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Monday, March 2, 2015

Donald Revell

Depending on who interviews him, poet Donald Revell can be either an intimidating or inviting presence.

Maybe both at once.

Revell, 53, who will read from his poetry at 7:30 p.m. Tuesday at Gonzaga University, has written 15 books. If that doesn’t give you pause, then take a look at the 1996 interview he did with GU professor Tod Marshall.

Their 10-page talk is equivalent to an entire course on the meaning of poetry.

But apparently Revell, a professor of English at the University of Utah in Salt Lake City, is quite capable of talking at the level, high and low, of those who interview him. When I called his cell phone on Tuesday, he couldn’t have been more gracious.

We talked about various things, from the notion of holding two opposing thoughts at the same time to his 12-year-old son’s love of Thoreau. An edited version of the interview follows:

Revell: Thank you for calling.

Webster: I’m very glad that we were able to work out the time zones here.

R: (Laughs) Yes, they always befuddle me, and boy do they certainly confuse people back East. They’re always calling at ungodly hours of the morning, thinking, ‘Oh, well.’ ”

W: My wife spends time in Florence (Italy), and there’s nine hours different. We’re always missing each other.

R: It’s hard. I remember when my wife and son went to China – we adopted a little baby there – and, boy, trying to keep up with them for those two weeks.

W: I noticed that the area code on your cell phone is in Nevada.

R: That’s right.

W: You’re teaching at the University of Utah but you live in Nevada? How does that work?

R: Well, it doesn’t work as well as it did before 9/11 (laughs), but I’m a full professor and I have a lot of say in my schedule. So I can usually get the whole week done in two days. I’ll usually fly up on Tuesday, and get everything done on Tuesday and Wednesday, and then just fly home. One semester a year I teach only one class, once a week, so that semester is in and out real fast. Mostly I teach graduate students, so they just send me their poems and their endless complaints and aspirations by e-mail. You know, so I can deal with that.

W: I tried to prepare for this interview by going back and looking at the 1996 interview that you did with (Gonzaga University English professor) Tod Marshall. After reading that I thought, “Hell, I don’t know if I wanna talk with this guy.” It was like I was thrown back into Donald Wesling’s Contemporary Poetry class in 1974 at the University of California, San Diego, and there I was studying poetry all over again. And I was reading that, thinking, “My god, this is what Ph.D.s talk about on this level.” It was intimidating.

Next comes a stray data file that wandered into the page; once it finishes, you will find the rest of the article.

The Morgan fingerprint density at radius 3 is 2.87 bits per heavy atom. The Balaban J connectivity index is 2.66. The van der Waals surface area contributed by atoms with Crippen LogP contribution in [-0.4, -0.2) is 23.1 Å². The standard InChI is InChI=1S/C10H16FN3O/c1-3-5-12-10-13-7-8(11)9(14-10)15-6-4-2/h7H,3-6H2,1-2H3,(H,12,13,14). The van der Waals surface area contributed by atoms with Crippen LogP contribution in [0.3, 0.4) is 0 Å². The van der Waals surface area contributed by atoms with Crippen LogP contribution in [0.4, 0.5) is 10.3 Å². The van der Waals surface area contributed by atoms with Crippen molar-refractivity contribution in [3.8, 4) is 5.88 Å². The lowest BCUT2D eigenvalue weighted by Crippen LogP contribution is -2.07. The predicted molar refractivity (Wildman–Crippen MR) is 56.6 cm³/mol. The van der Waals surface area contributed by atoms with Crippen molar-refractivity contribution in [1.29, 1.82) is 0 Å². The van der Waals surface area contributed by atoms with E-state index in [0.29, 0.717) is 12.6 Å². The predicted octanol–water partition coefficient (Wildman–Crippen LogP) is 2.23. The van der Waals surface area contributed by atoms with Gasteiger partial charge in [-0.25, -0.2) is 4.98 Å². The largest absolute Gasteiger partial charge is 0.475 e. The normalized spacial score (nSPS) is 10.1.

R: Well, Tod’s really gifted. He’s a great soul and a great mind, too, almost from the get-go. Because I’ve known him since he was still a graduate student at the University of Kansas. And he was just as smart as a whip and not at all arrogant or pushy. He just really cares about things, and if he doesn’t know something he’ll go to the trouble to study on it and figure it out. He’s just one of the best people I have ever known in this business. He’s one of the good guys.

W: I quickly got past my intimidation by reading through the interview and finding in there things that I think are just incredible insights. Because one of the things that I always ask poets in this day and age is how relevant is poetry, why should we listen to poets, just as a way of being provocative. When I was reading your saying such things as “Poetry is trying to put a stop to people lying to themselves” and “We should sit very still and be very rigorous with every syllable we pronounce,” I was having little epiphanies.

R: It’s amazing. I find myself always returning to that sort of simple aspiration in my teaching as well as my writing that it is, in fact, possible to tell the truth with words. You know, that they have not necessarily been so disgraced or distorted by rhetoric and, you know, culture and commodity and politics, etc., that it still is possible to tell the truth in words. It doesn’t mean that it’s easy, it doesn’t mean that it’s always accessible instantly. But just that faith that it’s possible will drive you to write and to read poetry, to try to read something that’s true.

W: The thing is, that sentiment seems to exist in a whole world of contradiction. People will read poetry, and they’ll say, “Well, gee, that’s so hard to understand.” And then they’ll listen to the words of politicians, and they’ll say, “That’s really easy to understand.” But the politicians exist in a world where everything basically is a lie calculated to make you think in a certain way. So what is easy and what is hard to understand there?